After Stradal’s frankly Lisztian treatment of Wagner’s music, the piece Grabmal Kundry (Kundry’s Tomb) by American composer Sidney Corbett is something of shock—a good one, though. His tribute to the recently deceased Hans Werner Henze is clearly not a strict transcription of music from Parsifal but a very contemporary-sounding “meditation” on Parsifal. Mostly static, highly dissonant, it’s clearly, painfully a meditation on death as well.

Contemporary Hungarian pianist Zoltán Kocsis offers a traditional, beautifully crafted arrangement of the Prelude from Tristan und Isolde, and Romantic composer-pianist Moritz Moszkowski provides a suitable close to the program with his treatment of the final pages of the opera, throbbing and thrumming with (most of) the passion that Wagner built into the original.

Von Eckardstein’s program is a virtual comparison-contrast essay on Wagner in transcription, a fascinating collection of varied approaches played with great sensitivity and flair and of course outsized technique, requisite if you want to tackle the Busoni and Moszkowski. Beautifully spacious surround sound from MD&G makes this a disc worth seeking out for Wagnerians and piano lovers alike.


The spirit of Liszt hovers over von Eckardstein’s program, but the hand of the composer is present in the one from Finnish pianist Risto-Matti Marin. Since Liszt is far and away the most familiar and celebrated arranger of Wagner, his inclusion would seem to make this a safer bit of programming, but for variety and a touch of the unfamiliar, Marin includes an arrangement by his countryman Jukka Nykänen and by American Ernest Schelling, as well as the better-known Carl Tausig. A great pupil of Liszt, Tausig is welcome here, especially since he offers a different perspective on The Ride of the Valkyries.

Ernest Schelling’s Prelude to Tristan is a bit soupier than Kocsis’, splashier and showier, as befits a Paderewski student. Marin plays it like the great High Romantic wallow of a piece that it is.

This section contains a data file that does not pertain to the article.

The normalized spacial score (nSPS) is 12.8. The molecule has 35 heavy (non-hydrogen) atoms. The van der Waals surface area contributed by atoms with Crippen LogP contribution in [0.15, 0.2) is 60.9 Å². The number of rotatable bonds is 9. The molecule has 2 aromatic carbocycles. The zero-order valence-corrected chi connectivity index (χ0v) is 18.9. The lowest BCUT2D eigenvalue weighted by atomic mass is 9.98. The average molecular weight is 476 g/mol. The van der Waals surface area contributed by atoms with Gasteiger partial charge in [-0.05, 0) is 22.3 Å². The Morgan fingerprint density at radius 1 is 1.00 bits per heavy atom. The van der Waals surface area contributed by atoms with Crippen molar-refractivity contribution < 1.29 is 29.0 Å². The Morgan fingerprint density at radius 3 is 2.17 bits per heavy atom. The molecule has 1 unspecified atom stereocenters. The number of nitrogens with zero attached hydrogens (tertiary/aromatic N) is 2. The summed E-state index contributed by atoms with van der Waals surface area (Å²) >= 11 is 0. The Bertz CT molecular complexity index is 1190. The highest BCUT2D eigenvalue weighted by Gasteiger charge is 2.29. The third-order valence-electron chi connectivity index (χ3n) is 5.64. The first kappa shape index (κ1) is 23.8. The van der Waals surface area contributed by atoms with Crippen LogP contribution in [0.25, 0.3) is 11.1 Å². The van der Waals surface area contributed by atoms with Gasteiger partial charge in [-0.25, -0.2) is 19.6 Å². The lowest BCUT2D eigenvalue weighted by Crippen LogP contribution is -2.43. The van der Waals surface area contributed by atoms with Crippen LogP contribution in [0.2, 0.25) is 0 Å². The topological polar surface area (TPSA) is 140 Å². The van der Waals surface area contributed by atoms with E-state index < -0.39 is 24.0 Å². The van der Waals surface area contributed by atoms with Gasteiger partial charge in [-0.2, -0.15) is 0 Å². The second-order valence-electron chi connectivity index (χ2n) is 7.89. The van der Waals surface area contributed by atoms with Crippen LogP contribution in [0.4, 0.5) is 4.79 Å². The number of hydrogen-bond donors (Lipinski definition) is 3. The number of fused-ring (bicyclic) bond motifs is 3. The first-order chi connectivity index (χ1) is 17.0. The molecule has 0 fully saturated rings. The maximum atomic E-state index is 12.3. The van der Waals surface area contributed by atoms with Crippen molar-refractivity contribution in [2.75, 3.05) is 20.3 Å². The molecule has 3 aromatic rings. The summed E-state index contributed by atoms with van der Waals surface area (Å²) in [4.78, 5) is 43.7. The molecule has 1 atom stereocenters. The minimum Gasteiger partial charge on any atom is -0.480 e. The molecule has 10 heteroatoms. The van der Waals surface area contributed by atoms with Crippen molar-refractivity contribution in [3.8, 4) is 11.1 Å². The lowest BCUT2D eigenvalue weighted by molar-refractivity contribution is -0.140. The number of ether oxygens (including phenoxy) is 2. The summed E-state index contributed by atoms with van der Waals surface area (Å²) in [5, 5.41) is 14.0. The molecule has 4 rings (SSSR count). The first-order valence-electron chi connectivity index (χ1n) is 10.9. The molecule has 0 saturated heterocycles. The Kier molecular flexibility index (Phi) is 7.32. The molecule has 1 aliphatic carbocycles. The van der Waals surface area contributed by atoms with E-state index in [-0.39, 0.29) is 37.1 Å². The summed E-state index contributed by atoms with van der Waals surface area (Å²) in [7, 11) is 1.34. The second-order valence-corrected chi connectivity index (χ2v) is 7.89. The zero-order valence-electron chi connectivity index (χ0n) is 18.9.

Among the Liszt arrangements on the program, that of Valhalla is one of the more famous. In it, Liszt writes not a strict arrangement but a restrained fantasy on the piece, including other music from the opera, as well as a number of pianistic flights of fancy in the form of twirling arpeggios, billowing scale passages, and clattering chords—in other words, a typical Lisztian metamorphosis. The other Liszt arrangements are more faithful to Wagner’s originals though they, too, manage to explore the coloristic potential of the piano.

As expected, the Lisztian Carl Tausig produces a much more flamboyant take on the Ride of the Valkyries than does Louis Brassin, a wild ride indeed, played with breathtaking intensity by Marin. Brassin’s Forest Murmurs arrangement is a sweet balm after all this crash and clatter of keys. Marin is a bit faster and lighter of touch here than is von Eckardstein, and conversely, he’s more stately in pace, more portentous in his rendering of Busoni’s Funeral March transcription. Vive la difference.

The program concludes with Liszt’s monumental arrangement of the Tannhäuser Overture, a fantastically athletic display for the pianist and about as showy a close as I can imagine. In fact, the presence of the Liszt and Tausig arrangements make this a showier program altogether than von Eckardstein’s but also a more traditional one, if that’s the right word. Again, vive la difference.

Marin is fairly closely miked, and there’s less air around his piano than there is in the MD&G recording. The sound is also a little less bright, less “toppy,” though this is perhaps a function of the difference in instruments. The more robust, up-front recording matches the music and Marin’s approach quite well. Do I have a favorite between these recordings? No. I’ll take both, which is my advice to you. Excellent in either the stereo or multichannel SACD options.

—Lee Passarella